When Hollywood Needs a Motorcycle, They Call Justin Kell
The man who sources two-wheelers for the world’s biggest action heroes tells all
Have you ever been watching a movie and found your eyes drawn not to the actors, but to an incredible motorcycle? If you have, odds are that Justin Kell and his Glory Motor Works shop had something to do with getting it there.
“People ask me all the time how I got started, and I don’t really have a good answer,” says Kell over the phone from his West Coast workspace. “I opened a shop up that had a lot of cool, vintage bikes and people just started calling me to rent them for their movies. I found out fast they also needed help on the maintenance, instruction and even riding them on set. That was 15 years ago, and I’ve been brought on to help with the motorcycles in movies ever since.”
That is the case with Free Guy, the highly anticipated video game-based comedy from Shawn Levy and 20th Century Fox. If you’ve seen the trailer, you may have noticed the film’s star Ryan Reynolds doing a dirty spinout on a beautiful and fittingly named Ducati Panigale Streetfighter V4. We spoke to Kell about what it’s like having one of the best gigs on the planet, as well as getting to work on iconic properties like Indiana Jones, The Matrix and Top Gun.
InsideHook: Can you share how you first got connected with a Hollywood project?
Justin Kell: One of the first gigs that I was brought on was The Curious Case of Benjamin Button with David Fincher and Brad Pitt. The movie was in pre-production in New Orleans, in the middle of the process, and the picture car coordinator quit. The new picture car coordinator Tim Woods got my name from some of the talent familiar with my bikes, and he made it very clear that he wasn’t excited to be forced to work with me. But because he needed help with these older Indian and Triumph bikes that Brad was going to be driving, he brought me on.
In the end, Tim and I ended up hitting it off incredibly well and were able to keep those old machines going and looking good. It didn’t hurt that Mr. Pitt is an excellent rider. Since then Tim and I have done a number of projects together. It wasn’t long after that he called me asking if I wanted to do the next Indiana Jones movie. The answer was obviously yes, and so began a long-time partnership.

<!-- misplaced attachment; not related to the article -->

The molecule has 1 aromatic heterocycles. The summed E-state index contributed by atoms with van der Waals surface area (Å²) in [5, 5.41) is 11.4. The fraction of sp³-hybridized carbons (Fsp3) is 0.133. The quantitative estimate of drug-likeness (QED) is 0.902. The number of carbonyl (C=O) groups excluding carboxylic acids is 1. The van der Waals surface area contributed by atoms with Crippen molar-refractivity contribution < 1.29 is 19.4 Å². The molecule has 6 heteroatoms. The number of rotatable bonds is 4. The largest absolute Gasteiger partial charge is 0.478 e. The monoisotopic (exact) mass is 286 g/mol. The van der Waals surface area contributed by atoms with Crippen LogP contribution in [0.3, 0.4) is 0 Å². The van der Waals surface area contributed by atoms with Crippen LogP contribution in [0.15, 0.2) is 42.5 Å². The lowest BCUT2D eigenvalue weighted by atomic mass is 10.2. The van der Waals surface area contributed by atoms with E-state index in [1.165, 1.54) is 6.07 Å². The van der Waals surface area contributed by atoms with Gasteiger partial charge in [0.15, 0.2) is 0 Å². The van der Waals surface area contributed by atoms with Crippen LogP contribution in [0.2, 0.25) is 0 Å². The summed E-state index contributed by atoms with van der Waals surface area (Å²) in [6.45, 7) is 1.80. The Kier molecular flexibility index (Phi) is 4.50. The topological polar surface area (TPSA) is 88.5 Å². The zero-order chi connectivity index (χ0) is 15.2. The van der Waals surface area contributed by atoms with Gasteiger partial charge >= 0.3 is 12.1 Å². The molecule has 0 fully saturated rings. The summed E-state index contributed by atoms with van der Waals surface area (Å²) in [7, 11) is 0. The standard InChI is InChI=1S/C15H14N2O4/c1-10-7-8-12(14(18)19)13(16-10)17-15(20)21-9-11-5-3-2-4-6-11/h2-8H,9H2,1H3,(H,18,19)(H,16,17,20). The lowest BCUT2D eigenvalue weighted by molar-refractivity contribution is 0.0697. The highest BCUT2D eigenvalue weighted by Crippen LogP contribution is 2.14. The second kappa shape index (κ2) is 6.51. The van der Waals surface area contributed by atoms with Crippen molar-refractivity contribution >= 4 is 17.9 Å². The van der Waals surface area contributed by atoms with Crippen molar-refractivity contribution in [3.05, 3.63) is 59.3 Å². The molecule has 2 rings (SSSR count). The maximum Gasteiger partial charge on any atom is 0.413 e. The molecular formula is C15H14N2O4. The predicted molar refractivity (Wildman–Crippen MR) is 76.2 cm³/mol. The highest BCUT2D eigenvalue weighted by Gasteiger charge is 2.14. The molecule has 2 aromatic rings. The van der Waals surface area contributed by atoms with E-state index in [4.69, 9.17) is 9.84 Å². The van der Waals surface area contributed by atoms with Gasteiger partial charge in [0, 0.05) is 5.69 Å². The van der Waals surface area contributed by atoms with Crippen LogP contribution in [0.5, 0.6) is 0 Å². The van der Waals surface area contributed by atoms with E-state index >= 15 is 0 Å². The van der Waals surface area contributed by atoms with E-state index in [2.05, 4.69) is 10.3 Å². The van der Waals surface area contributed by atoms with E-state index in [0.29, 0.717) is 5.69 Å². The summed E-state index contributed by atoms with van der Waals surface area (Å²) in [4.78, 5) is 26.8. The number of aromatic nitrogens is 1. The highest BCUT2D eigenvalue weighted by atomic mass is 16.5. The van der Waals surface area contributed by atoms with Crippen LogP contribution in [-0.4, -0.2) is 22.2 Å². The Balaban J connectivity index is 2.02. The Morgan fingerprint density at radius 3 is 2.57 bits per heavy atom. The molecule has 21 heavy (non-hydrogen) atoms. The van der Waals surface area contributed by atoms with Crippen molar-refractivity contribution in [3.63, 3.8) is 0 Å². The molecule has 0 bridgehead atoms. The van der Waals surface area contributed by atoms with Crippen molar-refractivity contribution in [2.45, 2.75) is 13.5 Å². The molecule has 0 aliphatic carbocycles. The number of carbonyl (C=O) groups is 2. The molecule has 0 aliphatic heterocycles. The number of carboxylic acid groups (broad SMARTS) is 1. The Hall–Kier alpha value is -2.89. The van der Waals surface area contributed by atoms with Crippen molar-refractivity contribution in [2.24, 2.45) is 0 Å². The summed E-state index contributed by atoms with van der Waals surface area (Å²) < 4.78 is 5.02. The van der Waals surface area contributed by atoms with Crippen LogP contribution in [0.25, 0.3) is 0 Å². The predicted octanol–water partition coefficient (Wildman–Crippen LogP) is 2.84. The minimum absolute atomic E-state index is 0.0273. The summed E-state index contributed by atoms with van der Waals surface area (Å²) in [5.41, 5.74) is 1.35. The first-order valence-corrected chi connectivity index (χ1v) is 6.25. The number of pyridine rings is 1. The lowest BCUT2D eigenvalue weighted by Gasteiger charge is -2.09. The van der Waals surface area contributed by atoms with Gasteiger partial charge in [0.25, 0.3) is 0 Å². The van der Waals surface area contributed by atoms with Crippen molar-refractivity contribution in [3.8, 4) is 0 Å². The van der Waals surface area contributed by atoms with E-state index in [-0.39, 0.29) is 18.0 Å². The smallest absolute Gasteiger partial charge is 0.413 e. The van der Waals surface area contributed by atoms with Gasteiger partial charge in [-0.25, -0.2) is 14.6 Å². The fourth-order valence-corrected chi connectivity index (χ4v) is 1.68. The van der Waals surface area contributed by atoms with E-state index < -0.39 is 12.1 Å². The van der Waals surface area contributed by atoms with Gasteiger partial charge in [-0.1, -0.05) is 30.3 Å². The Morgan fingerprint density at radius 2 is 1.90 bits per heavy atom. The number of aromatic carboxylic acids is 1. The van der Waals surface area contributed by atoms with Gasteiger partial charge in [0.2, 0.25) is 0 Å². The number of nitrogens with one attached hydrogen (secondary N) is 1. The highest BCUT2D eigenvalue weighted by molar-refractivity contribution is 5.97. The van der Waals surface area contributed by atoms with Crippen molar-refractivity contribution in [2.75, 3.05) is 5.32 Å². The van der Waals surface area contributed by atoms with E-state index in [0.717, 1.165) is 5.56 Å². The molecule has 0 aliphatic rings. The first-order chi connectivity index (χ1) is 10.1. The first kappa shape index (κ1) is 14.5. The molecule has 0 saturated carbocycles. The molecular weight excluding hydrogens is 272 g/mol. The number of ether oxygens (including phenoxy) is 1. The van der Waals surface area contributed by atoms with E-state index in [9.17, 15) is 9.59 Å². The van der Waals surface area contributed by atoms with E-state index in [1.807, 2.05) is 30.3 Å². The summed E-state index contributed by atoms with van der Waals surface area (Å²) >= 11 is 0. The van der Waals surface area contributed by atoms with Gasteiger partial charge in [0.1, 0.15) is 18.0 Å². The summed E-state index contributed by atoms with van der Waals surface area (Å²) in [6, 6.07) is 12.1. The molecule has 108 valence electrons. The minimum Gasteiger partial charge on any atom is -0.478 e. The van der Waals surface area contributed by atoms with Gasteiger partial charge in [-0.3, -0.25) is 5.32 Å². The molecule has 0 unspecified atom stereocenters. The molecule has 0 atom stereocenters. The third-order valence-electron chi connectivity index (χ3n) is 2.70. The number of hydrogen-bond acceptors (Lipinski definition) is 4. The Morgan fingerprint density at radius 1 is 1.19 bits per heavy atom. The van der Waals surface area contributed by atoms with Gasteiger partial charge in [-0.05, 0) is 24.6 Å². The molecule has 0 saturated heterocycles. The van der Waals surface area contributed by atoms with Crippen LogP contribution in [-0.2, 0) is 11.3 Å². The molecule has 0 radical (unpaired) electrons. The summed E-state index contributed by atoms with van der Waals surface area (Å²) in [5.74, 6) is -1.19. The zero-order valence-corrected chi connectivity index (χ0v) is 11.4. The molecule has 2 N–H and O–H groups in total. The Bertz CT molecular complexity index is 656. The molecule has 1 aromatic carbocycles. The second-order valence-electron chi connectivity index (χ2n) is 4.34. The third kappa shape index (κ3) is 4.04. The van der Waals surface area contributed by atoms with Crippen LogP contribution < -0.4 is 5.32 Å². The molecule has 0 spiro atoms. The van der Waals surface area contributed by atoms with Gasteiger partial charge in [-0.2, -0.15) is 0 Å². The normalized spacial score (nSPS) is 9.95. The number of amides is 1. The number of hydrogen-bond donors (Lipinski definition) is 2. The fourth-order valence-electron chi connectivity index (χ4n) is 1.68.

The motorcycle that Mutt Williams rides in Indiana Jones and the Kingdom of the Crystal Skull is a huge part of the movie. What was it like to work on that?
There was a lot that went into Indiana Jones when it came to the motorcycles. There was a product placement deal that was made, and we were working with these Harley Davidson Heritage Softails. Because there was so much work that had to be done and it was difficult to stay focused on set, I brought the bikes to where I was staying in Griffith Park to work on them. Funnily enough, I found out that the young lead, Shia LeBeouf, was living right next to me, and he would come over every once in awhile to see if he could snag a look.
One of the distractions I had to deal with was Steven Spielberg’s DP, who was a rider, and every once in awhile would snag one of the bikes when I wasn’t looking. I would be with my guys, hear one of them fire up, and watch as he drove by us with the middle finger raised. [Laughs.] Of course, all of that was clearly worth it, especially when I first got to set to see Spielberg behind the camera and Harrison Ford walked out in that Indy costume. Not to mention I got to ride a Harley through the library at Yale College, a scene a lot of people remember. That was one of those experiences you can’t buy.
Tell me to how you got involved with Free Guy with Ryan Reynolds.
My good friend Tim Woods was doing Free Guy in Boston and gave me a call. Ducati was involved right off the bat, and I have a great relationship with the company built over the years. My first step was getting on the phone with them, and I found out they wanted to use this movie to introduce the Panigale Streetfighter V4, because at the time nobody had seen it. Of course, the movie was delayed a bit, so that didn’t work out exactly as planned.
But when we were filming this movie the bike didn’t really exist yet. There were a few prototypes kicking around that I was able to get my hands on luckily. Since we had worked together before, they were able to trust me with their machines. I went to Boston with our great stunt coordinator Chris O’Hara and our motorcycle rider Dave Castillo to figure out what we were doing. The major scene that we were going to be doing was an interior at a bank, and it isn’t often that we are building stunts inside.
There was a tremendous amount of work that went into that set, like building little ramps between the steps so that the motorcycle could climb them easier and dealing with the polished metal floor. The scene has Ryan Reynolds and Jodi Comer riding together on the Streetfighter, with her on the gas tank. So that Dave could understand how the weight would work, we had him drive around the parking lot with me on the gas tank, much to the entertainment of the effects department.
It must be great to get ahold of vehicles before the general public even knows about them. What was it like playing with that Streetfighter? And has that happened quite a bit given the high-profile projects you have done?